Several readers have suggested a column on pet peeves about the misuse of language.
One reader wrote: “Saying ‘the reason why’ is redundant. For example, ‘The reason why the CEO left the company’ or ‘The reason for why no bonuses were paid this year.’ ”
In a word, drop the “why.” “Reason” embodies “why.”
My own pet peeves sometimes involve the spoken word; what we say and how we say it reflects on us as much as what we write.
An example: The now almost universal and annoying habit of starting the answer to any question with the word “So.” That use of “so” most often bears no relationship to the words that follow.
But it seems to be a way of gathering oneself before committing to a statement. An older way — one in our culture that has long gained acceptance — is to start an answer with the word “Well.”
These are stalling tactics, though less awkward than saying, “Um.”
Another peeve: A TV news reporter covering a political rally described the scene: “Hundreds of volunteers have kind of shown up to support the candidate.”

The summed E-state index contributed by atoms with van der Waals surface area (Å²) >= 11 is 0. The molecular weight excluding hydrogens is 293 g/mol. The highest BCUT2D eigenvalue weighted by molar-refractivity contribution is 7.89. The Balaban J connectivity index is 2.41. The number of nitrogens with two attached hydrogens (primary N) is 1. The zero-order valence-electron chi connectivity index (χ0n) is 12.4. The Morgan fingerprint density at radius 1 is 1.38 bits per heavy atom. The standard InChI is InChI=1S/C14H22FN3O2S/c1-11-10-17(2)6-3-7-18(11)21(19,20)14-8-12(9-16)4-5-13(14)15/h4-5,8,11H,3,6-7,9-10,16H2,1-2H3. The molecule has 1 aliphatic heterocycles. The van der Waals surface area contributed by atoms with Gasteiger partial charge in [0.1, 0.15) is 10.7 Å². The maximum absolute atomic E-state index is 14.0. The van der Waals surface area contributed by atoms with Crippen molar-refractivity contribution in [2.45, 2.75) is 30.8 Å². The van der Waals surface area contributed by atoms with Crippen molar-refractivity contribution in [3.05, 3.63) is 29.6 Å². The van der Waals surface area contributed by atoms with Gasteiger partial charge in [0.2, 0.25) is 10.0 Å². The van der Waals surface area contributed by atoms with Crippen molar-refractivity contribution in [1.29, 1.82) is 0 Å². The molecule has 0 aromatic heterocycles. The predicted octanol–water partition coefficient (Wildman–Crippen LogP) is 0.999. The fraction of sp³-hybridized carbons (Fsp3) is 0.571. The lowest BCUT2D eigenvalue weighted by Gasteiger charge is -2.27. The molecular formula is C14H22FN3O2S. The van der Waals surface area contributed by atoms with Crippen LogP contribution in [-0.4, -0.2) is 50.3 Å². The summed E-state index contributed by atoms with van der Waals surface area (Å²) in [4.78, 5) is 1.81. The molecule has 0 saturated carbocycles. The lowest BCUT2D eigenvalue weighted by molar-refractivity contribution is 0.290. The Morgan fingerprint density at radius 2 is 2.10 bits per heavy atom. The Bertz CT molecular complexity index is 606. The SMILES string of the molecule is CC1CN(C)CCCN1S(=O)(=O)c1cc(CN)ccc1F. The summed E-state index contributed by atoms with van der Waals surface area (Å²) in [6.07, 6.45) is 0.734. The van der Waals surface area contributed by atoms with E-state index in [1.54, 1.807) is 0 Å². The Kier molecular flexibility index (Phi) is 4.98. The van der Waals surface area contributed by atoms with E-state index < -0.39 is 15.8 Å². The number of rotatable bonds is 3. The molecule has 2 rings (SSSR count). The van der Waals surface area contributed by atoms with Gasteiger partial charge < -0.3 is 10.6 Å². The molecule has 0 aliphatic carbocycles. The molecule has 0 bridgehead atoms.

“Kind of” shown up? Did they actually show up? Or are they just lurking outside the arena?
This usage has become an affliction. It gets worse, when someone further qualifies an observation by saying, “The crime rate has kinda, sorta gone down this year.”
It either has, or it hasn’t. Just give us the data. Straight.
Why be concerned about these linguistic viruses? They undermine a speaker’s credibility.
Imagine making a presentation to a business group and sprinkling your speech with “kinda” and “sorta.” Those words would never appear on a PowerPoint slide.
They deserve to be banned from spoken communication.
Finally, this ultimate abomination: Littering a conversation with the word “like.” Example: “I was like, I’m not going.” Worst case? I once heard a college student say “like” 18 times in 30 seconds. Trust me. I was counting.
Do you have a pet peeve? Shoot it my way.
Twin Cities writing coach Gary Gilson, an Emmy Award winner in public television who has taught journalism at Colorado College, can be reached at www.writebetterwithgary.com.